I then got myself ready to leave the house as I had an acupuncture session. I still get anxious about my seizures but Mel tries to relax me as possible and it is quite relaxing and I am noting that it is helping in some ways, like last week my shoulders where so tight and this week they've really eased off.
I came home an I was exhausted so I had a lay down for an hour and then Dad and I had our tea and I just watched TV for the rest of the evening then went to bed.

Wednesday 29th May

I managed to have a little bath and then I had a rest. I've done my makeup today as I haven't put on any for a while and it always makes me feel brighter.
My advocate called me to remind me that she was coming at 2pm.
She came and we had a chat. I feel so lucky yo have her supporting me as before she came along I felt so voiceless an now I have someone backing me up and getting my care moving rather than just stagnantly not going anywhere and trying to find ways of supporting me until I get my bed for neuro rehab in Leeds.
This evening my step-sister came round for tea then I had a rest and we went to the cinema to see 'The Secret Life of Pets 2' which was really good, plus it was nice to get out of the house.

Thursday 30th May

Enjoying having a day of nothing.
Pain woke me up early so I made myself a coffee and sat up in bed with my laptop.
I'm trying to get in a routine of washing my face every day. I've also put some makeup on again even though I'm going nowhere but it makes me feel brighter. 
I spent some time putting my birthday wish list together and watching TV and laptop stuff as well as trying to sort of holiday insurance which is complicated as I'm waiting to go to neuro rehab Leeds so I need to call the secretary for the ward tomorrow to see if there is a possible chance that I might get a bed when my holiday is booked for in November.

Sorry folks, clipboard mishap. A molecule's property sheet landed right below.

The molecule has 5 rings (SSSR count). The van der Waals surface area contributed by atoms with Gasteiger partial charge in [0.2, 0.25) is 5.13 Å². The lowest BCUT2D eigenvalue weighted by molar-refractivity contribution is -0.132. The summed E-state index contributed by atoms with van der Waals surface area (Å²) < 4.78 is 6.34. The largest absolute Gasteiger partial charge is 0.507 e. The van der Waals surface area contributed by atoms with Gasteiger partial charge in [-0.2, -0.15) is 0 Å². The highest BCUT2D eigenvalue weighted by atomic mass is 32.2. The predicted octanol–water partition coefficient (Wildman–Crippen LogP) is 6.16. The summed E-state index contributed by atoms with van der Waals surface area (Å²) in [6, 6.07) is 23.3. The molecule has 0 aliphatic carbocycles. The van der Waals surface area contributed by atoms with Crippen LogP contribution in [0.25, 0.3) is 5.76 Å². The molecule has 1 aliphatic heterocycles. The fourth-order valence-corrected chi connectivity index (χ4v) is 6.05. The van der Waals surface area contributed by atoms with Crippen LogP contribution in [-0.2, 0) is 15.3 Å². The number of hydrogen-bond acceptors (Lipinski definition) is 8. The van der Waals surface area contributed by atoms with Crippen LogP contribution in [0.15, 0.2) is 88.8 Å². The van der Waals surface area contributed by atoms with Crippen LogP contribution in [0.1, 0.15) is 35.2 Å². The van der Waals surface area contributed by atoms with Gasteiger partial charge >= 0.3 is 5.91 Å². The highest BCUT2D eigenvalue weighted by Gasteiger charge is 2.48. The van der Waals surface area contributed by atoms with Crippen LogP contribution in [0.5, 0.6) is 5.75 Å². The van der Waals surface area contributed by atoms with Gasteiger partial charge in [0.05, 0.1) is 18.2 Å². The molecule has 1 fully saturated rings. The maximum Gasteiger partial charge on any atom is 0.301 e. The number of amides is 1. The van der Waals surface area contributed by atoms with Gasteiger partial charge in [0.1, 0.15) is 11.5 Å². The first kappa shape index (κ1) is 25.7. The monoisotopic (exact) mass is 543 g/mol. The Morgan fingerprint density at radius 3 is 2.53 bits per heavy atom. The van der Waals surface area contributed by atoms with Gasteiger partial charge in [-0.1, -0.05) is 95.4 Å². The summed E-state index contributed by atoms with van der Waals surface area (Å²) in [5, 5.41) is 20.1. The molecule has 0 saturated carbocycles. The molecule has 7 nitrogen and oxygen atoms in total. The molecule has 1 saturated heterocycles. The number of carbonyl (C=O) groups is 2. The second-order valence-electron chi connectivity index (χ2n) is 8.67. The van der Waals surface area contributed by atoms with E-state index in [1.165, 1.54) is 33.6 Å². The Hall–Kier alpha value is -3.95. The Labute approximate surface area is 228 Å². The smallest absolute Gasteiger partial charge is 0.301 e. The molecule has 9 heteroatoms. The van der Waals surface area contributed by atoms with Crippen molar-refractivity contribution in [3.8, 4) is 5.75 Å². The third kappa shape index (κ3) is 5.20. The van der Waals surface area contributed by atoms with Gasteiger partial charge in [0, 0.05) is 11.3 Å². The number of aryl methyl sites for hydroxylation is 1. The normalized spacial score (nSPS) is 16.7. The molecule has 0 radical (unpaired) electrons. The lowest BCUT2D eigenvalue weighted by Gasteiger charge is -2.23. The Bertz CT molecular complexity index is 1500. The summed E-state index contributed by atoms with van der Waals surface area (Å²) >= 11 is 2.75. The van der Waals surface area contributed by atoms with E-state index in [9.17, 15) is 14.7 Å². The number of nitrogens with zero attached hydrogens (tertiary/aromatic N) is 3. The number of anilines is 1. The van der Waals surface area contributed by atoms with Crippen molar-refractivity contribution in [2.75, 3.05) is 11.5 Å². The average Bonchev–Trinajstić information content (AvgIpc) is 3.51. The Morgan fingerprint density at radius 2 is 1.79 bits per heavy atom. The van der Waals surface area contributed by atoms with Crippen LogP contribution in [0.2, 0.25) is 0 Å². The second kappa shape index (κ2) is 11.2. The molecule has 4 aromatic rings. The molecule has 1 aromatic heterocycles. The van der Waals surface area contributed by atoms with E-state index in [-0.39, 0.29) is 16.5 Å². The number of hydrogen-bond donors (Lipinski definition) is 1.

Friday 31st May

Did some more sorting of holiday insurance. As I'm waiting for treatment in Leeds many insurance companies won't cover me for cancellation should I get a bed around the time of my holiday in Leeds but I phoned Leeds, I still have a way to go on the waiting list (they only have 4 local beds and 4 beds for the rest of the UK) so it looks like I'll be waiting a while which is frustrating as I'm so desperate for their support and getting some sort of treatment and management of my symptoms. But, should I get a bed around the start time of my holiday (end of November) they can delay it until after my holiday and being at the bottom of the waiting list. Still at least I'm not on the waiting list and I have the funding. I just feel frustrated that my GP didn't do the referral sooner (it took him 14 months to get round to doing it and I'd probably still been waiting if I hadn't;t of gotten and advocate). So, I can go for the cheaper holiday insurance and save over £120, I just risk not getting my money back if I have to cancel my holiday if I go to Leeds sooner then November time.